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Acharis

land + buildings turn based online strategy

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The basic mechanic is: you get acres of land (via exploration or conquest), then you construct buildings on the land (each acre allows 1 building), then you get X turns per minute/day and when a turn is processed (triggered by player) buildings produce things. There is no map or anything like that, purely text based game with a bit of static images at most and display of variables.

In short, something like Utopia/Red Dragon/Archmage. Actually, I never really played these games, I could not get into these for some reason, but I liked the basic mechanic very much. So, I could miss the obvious things here, please don't hesitate to list/remind how they solved it in these/other games.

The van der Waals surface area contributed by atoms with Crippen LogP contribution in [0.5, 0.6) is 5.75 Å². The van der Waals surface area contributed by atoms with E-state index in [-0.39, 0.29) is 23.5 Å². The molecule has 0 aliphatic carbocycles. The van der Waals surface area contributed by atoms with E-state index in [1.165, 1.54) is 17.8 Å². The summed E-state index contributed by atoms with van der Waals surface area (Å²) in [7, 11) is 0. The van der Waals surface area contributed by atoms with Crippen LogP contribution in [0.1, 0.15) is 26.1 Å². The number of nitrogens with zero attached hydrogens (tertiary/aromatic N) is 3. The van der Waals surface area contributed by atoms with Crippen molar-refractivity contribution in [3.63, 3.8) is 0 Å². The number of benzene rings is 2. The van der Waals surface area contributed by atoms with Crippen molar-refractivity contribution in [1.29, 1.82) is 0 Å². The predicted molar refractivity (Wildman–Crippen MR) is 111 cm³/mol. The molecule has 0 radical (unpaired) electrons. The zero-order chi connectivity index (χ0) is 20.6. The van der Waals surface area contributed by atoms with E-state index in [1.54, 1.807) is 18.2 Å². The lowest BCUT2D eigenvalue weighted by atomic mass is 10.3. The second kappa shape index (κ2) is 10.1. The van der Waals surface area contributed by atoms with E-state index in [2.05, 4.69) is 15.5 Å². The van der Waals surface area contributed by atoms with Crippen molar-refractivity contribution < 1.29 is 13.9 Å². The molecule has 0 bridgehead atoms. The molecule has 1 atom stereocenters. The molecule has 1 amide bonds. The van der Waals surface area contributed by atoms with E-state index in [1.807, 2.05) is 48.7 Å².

You might also check this prototype [url="http://worldoflords.com/misc/games/industrialrevolution.php"]http://worldoflords....lrevolution.php[/url] (althrough, it is only single player and just a prototype of several economy mechanics, not the prototype of the whole game). So, don't get fixated on how it is already done in that prototype, it's just so you can get into the mood :)


[u]Questions/dilemmas:[/u]

* When the turn should be processed? It can be done via "EndTurn" button (like Red Dragon) or as a side effect of some action (you perform some actions - like constructing a building or attacking uses a turn - and then as a "bonus" the turn is processed and buildings produce things). I have also seen systems where the turn is auto processed each hour. Personally, I lean towards "EndTurn" button.